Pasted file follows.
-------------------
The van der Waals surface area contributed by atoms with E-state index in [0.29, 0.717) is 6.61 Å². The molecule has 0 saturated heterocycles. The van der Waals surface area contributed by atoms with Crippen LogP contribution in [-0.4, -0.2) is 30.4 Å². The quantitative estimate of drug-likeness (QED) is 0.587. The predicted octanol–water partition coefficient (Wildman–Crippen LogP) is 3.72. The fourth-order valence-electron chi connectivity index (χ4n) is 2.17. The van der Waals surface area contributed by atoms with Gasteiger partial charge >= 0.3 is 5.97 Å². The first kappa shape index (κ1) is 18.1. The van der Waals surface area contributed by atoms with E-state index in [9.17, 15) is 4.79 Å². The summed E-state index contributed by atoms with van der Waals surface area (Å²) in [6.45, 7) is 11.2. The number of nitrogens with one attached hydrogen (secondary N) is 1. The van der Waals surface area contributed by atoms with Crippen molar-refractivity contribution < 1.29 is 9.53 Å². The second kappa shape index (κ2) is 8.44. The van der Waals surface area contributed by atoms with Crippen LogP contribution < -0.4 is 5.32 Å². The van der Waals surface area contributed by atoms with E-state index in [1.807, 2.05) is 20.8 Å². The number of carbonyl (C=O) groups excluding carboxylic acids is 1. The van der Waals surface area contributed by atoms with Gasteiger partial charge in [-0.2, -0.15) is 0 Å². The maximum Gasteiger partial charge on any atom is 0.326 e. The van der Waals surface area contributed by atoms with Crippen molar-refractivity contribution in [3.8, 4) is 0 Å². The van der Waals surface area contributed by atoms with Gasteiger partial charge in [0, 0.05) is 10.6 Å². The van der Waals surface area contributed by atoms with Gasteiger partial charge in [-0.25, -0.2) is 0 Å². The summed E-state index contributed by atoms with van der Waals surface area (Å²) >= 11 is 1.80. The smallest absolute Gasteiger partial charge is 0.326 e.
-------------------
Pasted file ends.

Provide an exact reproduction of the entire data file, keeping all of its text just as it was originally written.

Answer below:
The van der Waals surface area contributed by atoms with E-state index in [0.29, 0.717) is 6.61 Å². The molecule has 0 saturated heterocycles. The van der Waals surface area contributed by atoms with Crippen LogP contribution in [-0.4, -0.2) is 30.4 Å². The quantitative estimate of drug-likeness (QED) is 0.587. The predicted octanol–water partition coefficient (Wildman–Crippen LogP) is 3.72. The fourth-order valence-electron chi connectivity index (χ4n) is 2.17. The van der Waals surface area contributed by atoms with Gasteiger partial charge >= 0.3 is 5.97 Å². The first kappa shape index (κ1) is 18.1. The van der Waals surface area contributed by atoms with E-state index in [9.17, 15) is 4.79 Å². The summed E-state index contributed by atoms with van der Waals surface area (Å²) in [6.45, 7) is 11.2. The number of nitrogens with one attached hydrogen (secondary N) is 1. The van der Waals surface area contributed by atoms with Crippen molar-refractivity contribution < 1.29 is 9.53 Å². The second kappa shape index (κ2) is 8.44. The van der Waals surface area contributed by atoms with Crippen LogP contribution < -0.4 is 5.32 Å². The van der Waals surface area contributed by atoms with E-state index in [1.807, 2.05) is 20.8 Å². The number of carbonyl (C=O) groups excluding carboxylic acids is 1. The van der Waals surface area contributed by atoms with Gasteiger partial charge in [-0.2, -0.15) is 0 Å². The maximum Gasteiger partial charge on any atom is 0.326 e. The van der Waals surface area contributed by atoms with Crippen molar-refractivity contribution in [3.8, 4) is 0 Å². The van der Waals surface area contributed by atoms with Gasteiger partial charge in [0, 0.05) is 10.6 Å². The van der Waals surface area contributed by atoms with Gasteiger partial charge in [-0.25, -0.2) is 0 Å². The summed E-state index contributed by atoms with van der Waals surface area (Å²) >= 11 is 1.80. The smallest absolute Gasteiger partial charge is 0.326 e.